Japan from the inside out

Matsuri da! (111): Día de los Muertos

Posted by ampontan on Tuesday, March 30, 2010

IN THE INTRODUCTION to the collection of his pieces written for The New Yorker magazine, Joseph Mitchell wrote that, directly or indirectly, most of his subjects had a strong element of what he called graveyard humor. He attributed that to his turn of mind, and to illustrate said that one of favorite artists was the Mexican illustrator and engraver José Guadalupe Posada:

The majority of the engravings were of animated skeletons mimicking living human beings engaged in many kinds of human activities, mimicking them and mocking them: a skeleton man on bended knee singing a love song to a skeleton woman, a skeleton man stepping into a confession box, skeletons at a wedding, skeletons at a funeral, skeletons making speeches, skeleton gentlemen in top hats, skeleton ladies in fashionable bonnets. I was astonished by these pictures, and what I found most astonishing about them was that all of them were humorous, even the most morbid of them.

Mitchell’s description of Posada immediately came to mind when I read about the Jaranpon Festival in Chichibu, Saitama, which was held this year on the night of 14 March. Jaranpon is the representation of the sounds of the music played at the festival on bells and drums. It’s also called the Soshiki Matsuri, or Funeral Festival.

That doesn’t sound like anyone’s idea of a good time, but by all accounts it’s more goofy than gloomy. Every year a mock funeral service is conducted for one of the local men, who is dressed in white funeral clothing and placed inside a coffin. Since few people are going to enjoy even a mock entombment before their time, they make things easier for the subject by giving him a bottle of sake.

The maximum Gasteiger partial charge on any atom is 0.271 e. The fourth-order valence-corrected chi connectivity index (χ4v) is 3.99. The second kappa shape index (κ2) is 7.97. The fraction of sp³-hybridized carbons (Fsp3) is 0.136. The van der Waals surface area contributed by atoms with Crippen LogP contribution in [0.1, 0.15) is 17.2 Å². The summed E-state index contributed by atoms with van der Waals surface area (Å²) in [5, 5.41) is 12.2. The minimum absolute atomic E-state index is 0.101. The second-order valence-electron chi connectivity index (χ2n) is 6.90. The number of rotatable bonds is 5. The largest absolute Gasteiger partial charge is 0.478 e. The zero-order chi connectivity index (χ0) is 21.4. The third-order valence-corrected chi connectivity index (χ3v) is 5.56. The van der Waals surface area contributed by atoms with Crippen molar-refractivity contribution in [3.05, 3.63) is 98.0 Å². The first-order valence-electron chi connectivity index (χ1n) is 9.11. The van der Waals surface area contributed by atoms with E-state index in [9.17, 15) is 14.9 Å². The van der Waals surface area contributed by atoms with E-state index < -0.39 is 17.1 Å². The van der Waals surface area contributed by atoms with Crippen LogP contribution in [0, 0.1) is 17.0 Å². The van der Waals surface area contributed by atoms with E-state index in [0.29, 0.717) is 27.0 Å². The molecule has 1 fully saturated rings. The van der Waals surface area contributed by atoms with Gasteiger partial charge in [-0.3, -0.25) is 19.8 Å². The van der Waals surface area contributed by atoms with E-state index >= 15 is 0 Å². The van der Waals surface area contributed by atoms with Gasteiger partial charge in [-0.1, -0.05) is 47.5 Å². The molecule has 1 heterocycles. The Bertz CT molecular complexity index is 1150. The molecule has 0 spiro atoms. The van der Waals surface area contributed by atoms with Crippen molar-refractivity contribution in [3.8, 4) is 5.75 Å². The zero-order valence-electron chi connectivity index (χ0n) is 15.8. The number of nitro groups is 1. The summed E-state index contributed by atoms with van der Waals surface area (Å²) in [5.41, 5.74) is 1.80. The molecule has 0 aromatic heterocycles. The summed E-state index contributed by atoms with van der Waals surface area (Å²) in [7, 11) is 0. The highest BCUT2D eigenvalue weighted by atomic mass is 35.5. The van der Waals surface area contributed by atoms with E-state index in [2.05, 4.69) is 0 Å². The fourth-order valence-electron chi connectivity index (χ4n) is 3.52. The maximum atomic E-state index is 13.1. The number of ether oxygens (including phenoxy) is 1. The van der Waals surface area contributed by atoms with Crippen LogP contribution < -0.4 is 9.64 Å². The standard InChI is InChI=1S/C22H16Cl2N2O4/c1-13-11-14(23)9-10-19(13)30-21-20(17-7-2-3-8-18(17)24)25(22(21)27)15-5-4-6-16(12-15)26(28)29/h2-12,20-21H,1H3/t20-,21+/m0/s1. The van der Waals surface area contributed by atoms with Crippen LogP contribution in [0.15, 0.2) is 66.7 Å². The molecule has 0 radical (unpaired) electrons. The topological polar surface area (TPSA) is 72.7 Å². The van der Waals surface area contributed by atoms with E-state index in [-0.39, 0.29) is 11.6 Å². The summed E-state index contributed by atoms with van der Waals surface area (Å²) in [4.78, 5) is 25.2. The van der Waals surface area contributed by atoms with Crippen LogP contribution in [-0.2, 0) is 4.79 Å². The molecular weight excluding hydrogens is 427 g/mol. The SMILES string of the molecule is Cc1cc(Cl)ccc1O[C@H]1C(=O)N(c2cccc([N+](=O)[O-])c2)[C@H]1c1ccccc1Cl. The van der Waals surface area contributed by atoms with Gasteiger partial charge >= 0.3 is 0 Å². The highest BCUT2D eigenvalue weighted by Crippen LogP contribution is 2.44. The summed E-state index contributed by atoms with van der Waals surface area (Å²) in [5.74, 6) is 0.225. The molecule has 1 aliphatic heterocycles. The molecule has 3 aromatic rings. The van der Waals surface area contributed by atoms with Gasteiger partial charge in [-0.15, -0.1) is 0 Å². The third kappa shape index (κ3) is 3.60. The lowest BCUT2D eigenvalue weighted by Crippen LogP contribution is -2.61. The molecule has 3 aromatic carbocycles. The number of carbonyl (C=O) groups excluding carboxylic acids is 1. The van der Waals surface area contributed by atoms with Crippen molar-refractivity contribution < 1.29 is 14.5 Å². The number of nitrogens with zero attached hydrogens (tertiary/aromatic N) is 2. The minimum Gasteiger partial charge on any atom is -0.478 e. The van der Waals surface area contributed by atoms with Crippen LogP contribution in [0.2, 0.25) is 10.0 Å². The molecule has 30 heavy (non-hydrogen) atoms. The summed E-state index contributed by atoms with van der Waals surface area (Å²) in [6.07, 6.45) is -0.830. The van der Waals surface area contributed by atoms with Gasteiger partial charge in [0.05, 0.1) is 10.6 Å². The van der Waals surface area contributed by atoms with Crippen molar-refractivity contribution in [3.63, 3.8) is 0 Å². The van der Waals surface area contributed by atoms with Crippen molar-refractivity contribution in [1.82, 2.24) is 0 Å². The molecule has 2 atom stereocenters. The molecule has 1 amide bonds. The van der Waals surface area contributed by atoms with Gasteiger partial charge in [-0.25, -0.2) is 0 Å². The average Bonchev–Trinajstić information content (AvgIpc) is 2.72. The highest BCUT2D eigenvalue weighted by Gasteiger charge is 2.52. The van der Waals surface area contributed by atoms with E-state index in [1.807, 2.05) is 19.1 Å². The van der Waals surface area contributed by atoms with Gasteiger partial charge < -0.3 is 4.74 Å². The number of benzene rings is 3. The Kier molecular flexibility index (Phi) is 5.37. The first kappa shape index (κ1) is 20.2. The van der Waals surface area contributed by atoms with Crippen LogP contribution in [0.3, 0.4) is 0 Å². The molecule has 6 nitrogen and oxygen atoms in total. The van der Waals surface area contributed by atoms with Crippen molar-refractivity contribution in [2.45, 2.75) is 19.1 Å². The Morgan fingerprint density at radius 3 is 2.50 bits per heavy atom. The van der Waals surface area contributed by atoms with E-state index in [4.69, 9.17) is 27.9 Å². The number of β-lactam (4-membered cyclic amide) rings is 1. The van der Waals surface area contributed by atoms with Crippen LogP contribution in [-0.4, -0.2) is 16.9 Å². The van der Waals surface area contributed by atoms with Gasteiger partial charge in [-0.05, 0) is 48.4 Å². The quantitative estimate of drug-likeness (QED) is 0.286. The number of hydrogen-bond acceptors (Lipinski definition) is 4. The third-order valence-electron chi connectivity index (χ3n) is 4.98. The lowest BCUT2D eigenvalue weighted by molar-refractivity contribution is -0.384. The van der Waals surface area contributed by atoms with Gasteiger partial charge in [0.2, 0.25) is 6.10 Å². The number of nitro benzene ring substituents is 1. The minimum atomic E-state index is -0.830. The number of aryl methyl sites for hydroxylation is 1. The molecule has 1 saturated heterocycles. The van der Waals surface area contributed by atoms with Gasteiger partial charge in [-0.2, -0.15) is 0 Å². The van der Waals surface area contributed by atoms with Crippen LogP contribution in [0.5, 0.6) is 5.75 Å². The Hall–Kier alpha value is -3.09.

This is a Japanese festival, and that means everyone is half in the bag already before he gets in the box. How are mourners supposed to have fun if they’re sober? They start drinking around six o’clock, and put him in the coffin about eight. The parishioners from the 75 households in the district turn this funereal festival into a party as a prelude for the local Suwa Shinto shrine’s spring festival. Preliminary events are often conducted the night before a major festival to invite the spirit of the divinity.

The scene is played to the hilt. There’s a funeral tablet on which is written the deceased’s name in the afterlife. One man plays the part of a Buddhist priest conducting the service. He recites a sutra that sounds real, but turns out to be nonsense on close listening. Musical accompaniment is provided by six assistants who ring the bells and beat the drums. Their priestly vestments are actually furoshiki arranged to look like robes. (Furoshiki are wrapping cloths that were originally used to hold one’s belongings when taking a bath, but are now used to transport all sorts of items. They can carry lunches and double as the tablecloth.)

When did the Jaranpon begin? No one knows for certain, though it’s generally attributed to the Edo period (1603-1868). They do think they know how it began, however. The area was suffering from plagues and no one knew what to do to stop them. Desperate, they tried human sacrifice. That worked.

The success presented the town with a conundrum. They had discovered the key to preventing plagues and disasters, but the reality of actually going through with it every year was too gruesome to contemplate. A happy compromise was reached by going through the motions of a human sacrifice with the only actual sacrifice being the townfolk’s sobriety. The choice of hair-legged old men as the victims rather than comely young virgins, as in other cultures, demonstrates the sagacity of the Japanese in these matters.

Marx supposedly said that history repeats itself, first as tragedy, then as farce. Everyone should be glad he was right about something for a change—particularly the folks in Chichibu!


This isn’t Japan-related, but:

* It’s a matter of taste, of course, but many people consider Joseph Mitchell to have been the preeminent American writer of non-fiction. His collection of works from The New Yorker is called Up in the Old Hotel.

* For a sample of the work of José Guadalupe Posada, try here. His illustrations were the inspiration for the cover of the Ry Cooder album, Chicken Skin Music. If the folks in Chichibu know about him, they might well look upon him as a kindred spirit.

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